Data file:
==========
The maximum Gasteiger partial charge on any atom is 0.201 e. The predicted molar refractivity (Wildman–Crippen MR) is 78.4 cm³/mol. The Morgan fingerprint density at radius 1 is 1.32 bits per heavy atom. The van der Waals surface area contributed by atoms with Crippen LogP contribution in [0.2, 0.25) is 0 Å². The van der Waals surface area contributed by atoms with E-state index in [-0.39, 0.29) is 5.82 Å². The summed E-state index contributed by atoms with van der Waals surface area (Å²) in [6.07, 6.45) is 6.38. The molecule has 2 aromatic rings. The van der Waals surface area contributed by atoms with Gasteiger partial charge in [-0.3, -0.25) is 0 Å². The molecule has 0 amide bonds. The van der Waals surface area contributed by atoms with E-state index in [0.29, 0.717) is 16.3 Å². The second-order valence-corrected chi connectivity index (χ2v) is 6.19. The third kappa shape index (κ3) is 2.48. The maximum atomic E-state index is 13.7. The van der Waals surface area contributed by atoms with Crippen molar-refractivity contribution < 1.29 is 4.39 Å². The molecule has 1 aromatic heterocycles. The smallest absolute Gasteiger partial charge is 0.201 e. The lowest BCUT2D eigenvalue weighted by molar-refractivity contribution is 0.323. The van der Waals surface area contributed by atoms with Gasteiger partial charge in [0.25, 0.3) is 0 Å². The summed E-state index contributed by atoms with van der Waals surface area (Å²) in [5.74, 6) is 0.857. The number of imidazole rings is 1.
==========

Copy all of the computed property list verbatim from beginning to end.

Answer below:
The maximum Gasteiger partial charge on any atom is 0.201 e. The predicted molar refractivity (Wildman–Crippen MR) is 78.4 cm³/mol. The Morgan fingerprint density at radius 1 is 1.32 bits per heavy atom. The van der Waals surface area contributed by atoms with Crippen LogP contribution in [0.2, 0.25) is 0 Å². The van der Waals surface area contributed by atoms with E-state index in [-0.39, 0.29) is 5.82 Å². The summed E-state index contributed by atoms with van der Waals surface area (Å²) in [6.07, 6.45) is 6.38. The molecule has 2 aromatic rings. The van der Waals surface area contributed by atoms with Gasteiger partial charge in [-0.3, -0.25) is 0 Å². The molecule has 0 amide bonds. The van der Waals surface area contributed by atoms with E-state index in [0.29, 0.717) is 16.3 Å². The second-order valence-corrected chi connectivity index (χ2v) is 6.19. The third kappa shape index (κ3) is 2.48. The maximum atomic E-state index is 13.7. The van der Waals surface area contributed by atoms with Crippen molar-refractivity contribution < 1.29 is 4.39 Å². The molecule has 1 aromatic heterocycles. The smallest absolute Gasteiger partial charge is 0.201 e. The lowest BCUT2D eigenvalue weighted by molar-refractivity contribution is 0.323. The van der Waals surface area contributed by atoms with Gasteiger partial charge in [0.25, 0.3) is 0 Å². The summed E-state index contributed by atoms with van der Waals surface area (Å²) in [5.74, 6) is 0.857. The number of imidazole rings is 1.